“Your ratios have gone from 2-1 to 4- to 5-1 and, frankly when the associates are coming in, it’s more like 15-1,” Lippman said.
It’s an easier transition for the younger generation more accustomed to scanning their own files and plugging upcoming meetings into a calendar app, he said.
“The folks who have been around a while are more dependent on administrative assistants,” Lippman said.
Technology has helped free up office space, said JLL Senior Managing Director Bill Rogers, leader of JLL’s Law Firm Practice Group. Files are on laptops or the cloud, not in massive gray cabinets, and legal research means clicking buttons rather than dusting off leather tomes.
“I would say any firm that has a semblance of a law library it’s more decorative than anything else,” Rogers said.
Trains > courthouse
With e-filing and other online resources making courthouse runs less about shoe leather and more about clicks, law firms aren’t as bound to the Daley, Dirksen or other downtown courthouses.
That means firms have more of an incentive to move closer to transit.
“If they do [go to court] they’re not going every day, but they have to go to the trains twice a day,” Rogers said.
But that doesn’t necessarily mean the Metra trains at Union Station and Ogilvie Transportation Center. For an increasing number of attorneys, the commute means CTA.
“With a lot more attorneys living in the city, proximity to public transportation is important as well,” Lippman said.
Commuting isn’t just about convenience in an industry where income is based on the tick of the clock.
“If you’re looking at it from a billable hour perspective, if you’re getting to the office in 10 minutes instead of 30 minutes, that adds up,” Arends said.
The trainward move, whether toward the West Loop Metra trains or the River North L routes, is both symptom and cause. New construction along the river — 150 North Riverside Plaza, River Point and the currently under construction 110 North Wacker — both spur and respond to a desire for convenient commutes, a desire not limited to law.
They’re also changing expectations of space.
“Some firms have yoga rooms and workout rooms and kind of mental health, mental break type rooms in their space, and some don’t,” Rogers said.
In many cases, the landlord, not the firm, provides these spaces to all their tenants.
“These buildings are creating and providing more and more amenity spaces, like tenant lounges and more robust conferencing facilities and workout space,” Rogers said. “The amenity game is really ramped up across the market, and law firms are taking advantage of that.”
For many firms looking to reduce the square footage per attorney, it has become easier to move to a building designed for efficiency rather than rehab their existing offices. For example, Holland & Knight’s space at 150 North Riverside will be about half the size of its current location at the Citidel Center.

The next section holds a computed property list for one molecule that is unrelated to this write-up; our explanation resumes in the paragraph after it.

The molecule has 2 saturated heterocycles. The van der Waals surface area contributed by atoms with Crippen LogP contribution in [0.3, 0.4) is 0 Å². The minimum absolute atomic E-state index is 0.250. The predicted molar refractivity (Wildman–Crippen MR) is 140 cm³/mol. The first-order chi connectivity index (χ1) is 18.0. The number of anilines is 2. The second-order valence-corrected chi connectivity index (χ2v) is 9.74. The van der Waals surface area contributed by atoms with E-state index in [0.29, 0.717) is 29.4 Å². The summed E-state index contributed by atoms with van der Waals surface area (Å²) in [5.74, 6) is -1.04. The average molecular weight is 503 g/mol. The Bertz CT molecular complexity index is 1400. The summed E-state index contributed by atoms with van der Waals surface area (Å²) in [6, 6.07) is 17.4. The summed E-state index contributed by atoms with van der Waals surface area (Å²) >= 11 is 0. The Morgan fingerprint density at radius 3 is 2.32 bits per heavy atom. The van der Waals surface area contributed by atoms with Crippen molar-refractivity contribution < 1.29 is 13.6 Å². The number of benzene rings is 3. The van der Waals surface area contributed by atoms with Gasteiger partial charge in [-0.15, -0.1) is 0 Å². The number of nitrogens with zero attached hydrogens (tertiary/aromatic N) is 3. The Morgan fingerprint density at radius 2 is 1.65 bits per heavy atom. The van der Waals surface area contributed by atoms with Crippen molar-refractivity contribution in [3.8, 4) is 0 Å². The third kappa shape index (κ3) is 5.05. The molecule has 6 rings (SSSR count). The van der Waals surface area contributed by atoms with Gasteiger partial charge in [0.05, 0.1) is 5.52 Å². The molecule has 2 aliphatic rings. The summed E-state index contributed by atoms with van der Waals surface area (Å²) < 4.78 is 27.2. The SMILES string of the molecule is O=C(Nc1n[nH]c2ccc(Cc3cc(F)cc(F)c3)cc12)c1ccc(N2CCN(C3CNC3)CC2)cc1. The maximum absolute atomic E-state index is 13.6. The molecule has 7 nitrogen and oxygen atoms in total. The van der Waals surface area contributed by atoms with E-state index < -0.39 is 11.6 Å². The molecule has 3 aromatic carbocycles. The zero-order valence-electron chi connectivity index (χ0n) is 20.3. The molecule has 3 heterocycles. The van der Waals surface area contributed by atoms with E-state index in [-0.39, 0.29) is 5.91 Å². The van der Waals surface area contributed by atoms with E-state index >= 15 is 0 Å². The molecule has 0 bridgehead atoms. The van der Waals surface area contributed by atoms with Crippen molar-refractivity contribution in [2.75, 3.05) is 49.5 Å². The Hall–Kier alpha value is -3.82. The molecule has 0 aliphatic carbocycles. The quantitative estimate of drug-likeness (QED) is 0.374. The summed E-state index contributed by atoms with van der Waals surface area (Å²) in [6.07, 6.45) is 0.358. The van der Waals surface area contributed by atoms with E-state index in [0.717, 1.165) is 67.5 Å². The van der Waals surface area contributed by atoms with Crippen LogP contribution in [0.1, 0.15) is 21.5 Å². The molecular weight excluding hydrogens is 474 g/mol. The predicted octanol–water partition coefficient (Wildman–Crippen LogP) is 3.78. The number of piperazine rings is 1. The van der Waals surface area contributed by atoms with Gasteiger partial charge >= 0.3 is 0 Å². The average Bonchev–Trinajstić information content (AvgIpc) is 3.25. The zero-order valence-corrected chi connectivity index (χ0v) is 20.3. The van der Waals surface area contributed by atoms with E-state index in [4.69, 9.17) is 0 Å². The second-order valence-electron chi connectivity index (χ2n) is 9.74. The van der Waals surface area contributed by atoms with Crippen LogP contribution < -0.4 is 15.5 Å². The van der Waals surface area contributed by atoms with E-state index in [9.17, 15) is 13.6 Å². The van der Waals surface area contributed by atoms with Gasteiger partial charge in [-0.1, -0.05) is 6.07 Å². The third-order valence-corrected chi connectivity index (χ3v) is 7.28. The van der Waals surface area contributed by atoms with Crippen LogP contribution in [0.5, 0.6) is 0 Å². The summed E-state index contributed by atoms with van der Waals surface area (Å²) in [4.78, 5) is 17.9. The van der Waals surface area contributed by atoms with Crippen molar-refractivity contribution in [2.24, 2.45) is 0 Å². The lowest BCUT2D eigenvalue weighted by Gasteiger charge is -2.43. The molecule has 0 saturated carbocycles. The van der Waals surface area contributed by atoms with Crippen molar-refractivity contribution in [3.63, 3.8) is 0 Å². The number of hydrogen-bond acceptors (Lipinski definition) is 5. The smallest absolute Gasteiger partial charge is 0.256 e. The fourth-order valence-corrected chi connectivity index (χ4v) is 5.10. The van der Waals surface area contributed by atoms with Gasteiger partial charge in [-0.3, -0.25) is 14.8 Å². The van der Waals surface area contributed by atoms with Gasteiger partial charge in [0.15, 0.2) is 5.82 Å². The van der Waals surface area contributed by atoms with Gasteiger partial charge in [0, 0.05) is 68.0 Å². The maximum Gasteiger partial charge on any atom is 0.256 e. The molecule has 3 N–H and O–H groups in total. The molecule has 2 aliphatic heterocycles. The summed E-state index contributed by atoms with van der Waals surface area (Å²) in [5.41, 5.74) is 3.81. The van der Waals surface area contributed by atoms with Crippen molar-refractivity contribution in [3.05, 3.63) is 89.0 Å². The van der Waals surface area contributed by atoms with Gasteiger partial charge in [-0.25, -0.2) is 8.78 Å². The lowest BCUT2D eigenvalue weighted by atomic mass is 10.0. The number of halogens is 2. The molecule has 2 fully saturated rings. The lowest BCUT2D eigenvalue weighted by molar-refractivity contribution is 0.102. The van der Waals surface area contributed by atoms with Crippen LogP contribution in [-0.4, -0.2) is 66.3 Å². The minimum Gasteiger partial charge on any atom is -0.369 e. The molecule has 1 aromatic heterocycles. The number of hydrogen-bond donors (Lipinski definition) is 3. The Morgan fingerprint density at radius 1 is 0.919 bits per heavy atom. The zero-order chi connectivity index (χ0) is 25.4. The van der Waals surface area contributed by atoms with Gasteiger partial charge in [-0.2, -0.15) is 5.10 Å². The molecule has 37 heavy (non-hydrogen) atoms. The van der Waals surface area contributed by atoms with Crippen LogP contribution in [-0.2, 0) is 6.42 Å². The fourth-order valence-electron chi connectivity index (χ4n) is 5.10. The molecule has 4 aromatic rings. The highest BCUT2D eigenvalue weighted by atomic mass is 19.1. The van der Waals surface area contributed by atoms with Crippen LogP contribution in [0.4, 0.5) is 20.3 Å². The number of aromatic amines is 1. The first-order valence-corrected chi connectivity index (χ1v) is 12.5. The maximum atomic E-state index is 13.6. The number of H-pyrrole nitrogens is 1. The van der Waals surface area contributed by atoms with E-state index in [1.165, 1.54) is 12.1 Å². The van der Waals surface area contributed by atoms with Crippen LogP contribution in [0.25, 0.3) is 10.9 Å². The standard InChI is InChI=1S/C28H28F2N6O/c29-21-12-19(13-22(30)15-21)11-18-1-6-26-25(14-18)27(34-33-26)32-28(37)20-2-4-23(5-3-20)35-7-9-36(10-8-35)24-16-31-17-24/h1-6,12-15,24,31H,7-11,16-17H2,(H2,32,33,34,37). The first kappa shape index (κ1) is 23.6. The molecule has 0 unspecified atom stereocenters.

Other industries have jumped at chances for their employees to pick up laptops and work anywhere in the building, Rogers said. Among law firms, national firms with central control are quicker to adapt and adopt than either decentralized firms or solo shops, he said.
“They still like their offices, they’re still in their offices a lot,” Rogers said. “They bill hours, so they’re still in their offices a long time.”
In the suburbs
Any look at real estate that stops at Chicago borders isn’t telling the whole story. Lawyers being able to work anywhere means towns where the rent is cheaper and the commute shorter have increasingly become an option.
Plus, NAI Hiffman Vice President Aubrey Van Reken said, it’s nice to be wanted.
“The landlords are more motivated and there’s less competition over every individual space,” she said. “When you’re in the city and you like a space, you have to move fast and you might not get as good a deal because there’s a lot of competition — and the landlords know it.”
NAI Hiffman recently represented a lawyer who was working for a large firm on Wacker Drive, but wanted to split off to form her own Oak Brook firm. The group is currently working with a Naperville firm that wants “a more tenant-friendly landlord.”
“The law firms I’m seeing are trending away from wood paneling and dark wood,” Van Reken said. “They’re customizing their layout to be more efficient and office sizes aren’t necessarily getting bigger.”
While the general office real estate trend is to get rid of private offices, the confidential nature of much of the work lawyers do – plus the adherence to tradition that, depending on your personal opinion, either defines or plagues the profession — means law firms lag behind in this trend as well.
“For privacy purposes, a lot of companies are actually going away from private offices,” she said. “They’re having more open offices, but law firms are sticking to the more traditional.”